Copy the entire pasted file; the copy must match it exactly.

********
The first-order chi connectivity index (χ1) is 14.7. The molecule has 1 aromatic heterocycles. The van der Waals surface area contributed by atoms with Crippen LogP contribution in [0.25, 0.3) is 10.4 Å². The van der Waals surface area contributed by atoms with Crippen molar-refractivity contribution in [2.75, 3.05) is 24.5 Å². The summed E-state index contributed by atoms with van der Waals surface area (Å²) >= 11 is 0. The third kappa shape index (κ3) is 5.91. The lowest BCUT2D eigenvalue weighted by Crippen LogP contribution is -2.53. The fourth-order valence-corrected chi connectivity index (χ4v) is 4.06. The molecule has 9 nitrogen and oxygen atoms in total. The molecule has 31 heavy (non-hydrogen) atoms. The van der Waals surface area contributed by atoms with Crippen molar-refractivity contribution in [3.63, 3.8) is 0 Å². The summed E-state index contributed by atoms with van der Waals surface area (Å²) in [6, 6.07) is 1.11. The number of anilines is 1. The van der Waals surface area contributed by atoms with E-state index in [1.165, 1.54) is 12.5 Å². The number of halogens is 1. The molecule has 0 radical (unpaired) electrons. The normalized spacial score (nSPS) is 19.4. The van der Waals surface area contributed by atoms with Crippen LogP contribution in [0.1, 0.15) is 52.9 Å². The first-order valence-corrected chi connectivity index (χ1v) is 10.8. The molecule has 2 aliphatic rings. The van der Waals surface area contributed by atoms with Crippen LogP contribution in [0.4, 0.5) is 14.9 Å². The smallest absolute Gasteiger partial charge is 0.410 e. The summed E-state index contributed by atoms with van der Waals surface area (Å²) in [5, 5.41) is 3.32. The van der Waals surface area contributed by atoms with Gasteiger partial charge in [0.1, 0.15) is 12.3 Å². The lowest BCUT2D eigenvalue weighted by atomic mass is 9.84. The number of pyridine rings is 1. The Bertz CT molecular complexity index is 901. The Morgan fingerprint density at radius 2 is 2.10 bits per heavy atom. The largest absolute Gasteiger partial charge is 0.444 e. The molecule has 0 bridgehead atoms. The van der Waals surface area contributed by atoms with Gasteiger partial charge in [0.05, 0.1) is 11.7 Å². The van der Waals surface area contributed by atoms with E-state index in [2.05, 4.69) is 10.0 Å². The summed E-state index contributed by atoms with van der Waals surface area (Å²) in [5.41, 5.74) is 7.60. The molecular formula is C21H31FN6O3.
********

The first-order chi connectivity index (χ1) is 14.7. The molecule has 1 aromatic heterocycles. The van der Waals surface area contributed by atoms with Crippen LogP contribution in [0.25, 0.3) is 10.4 Å². The van der Waals surface area contributed by atoms with Crippen molar-refractivity contribution in [2.75, 3.05) is 24.5 Å². The summed E-state index contributed by atoms with van der Waals surface area (Å²) >= 11 is 0. The third kappa shape index (κ3) is 5.91. The lowest BCUT2D eigenvalue weighted by Crippen LogP contribution is -2.53. The fourth-order valence-corrected chi connectivity index (χ4v) is 4.06. The molecule has 9 nitrogen and oxygen atoms in total. The molecule has 31 heavy (non-hydrogen) atoms. The van der Waals surface area contributed by atoms with Crippen molar-refractivity contribution in [3.63, 3.8) is 0 Å². The summed E-state index contributed by atoms with van der Waals surface area (Å²) in [6, 6.07) is 1.11. The number of anilines is 1. The van der Waals surface area contributed by atoms with E-state index in [1.165, 1.54) is 12.5 Å². The number of halogens is 1. The molecule has 0 radical (unpaired) electrons. The normalized spacial score (nSPS) is 19.4. The van der Waals surface area contributed by atoms with Crippen LogP contribution in [0.1, 0.15) is 52.9 Å². The first-order valence-corrected chi connectivity index (χ1v) is 10.8. The molecule has 2 aliphatic rings. The van der Waals surface area contributed by atoms with Crippen LogP contribution in [0.4, 0.5) is 14.9 Å². The smallest absolute Gasteiger partial charge is 0.410 e. The summed E-state index contributed by atoms with van der Waals surface area (Å²) in [5, 5.41) is 3.32. The van der Waals surface area contributed by atoms with Gasteiger partial charge in [0.1, 0.15) is 12.3 Å². The lowest BCUT2D eigenvalue weighted by atomic mass is 9.84. The number of pyridine rings is 1. The Bertz CT molecular complexity index is 901. The Morgan fingerprint density at radius 2 is 2.10 bits per heavy atom. The largest absolute Gasteiger partial charge is 0.444 e. The molecule has 0 bridgehead atoms. The van der Waals surface area contributed by atoms with Gasteiger partial charge in [0.05, 0.1) is 11.7 Å². The van der Waals surface area contributed by atoms with E-state index in [2.05, 4.69) is 10.0 Å². The summed E-state index contributed by atoms with van der Waals surface area (Å²) in [5.41, 5.74) is 7.60. The molecular formula is C21H31FN6O3.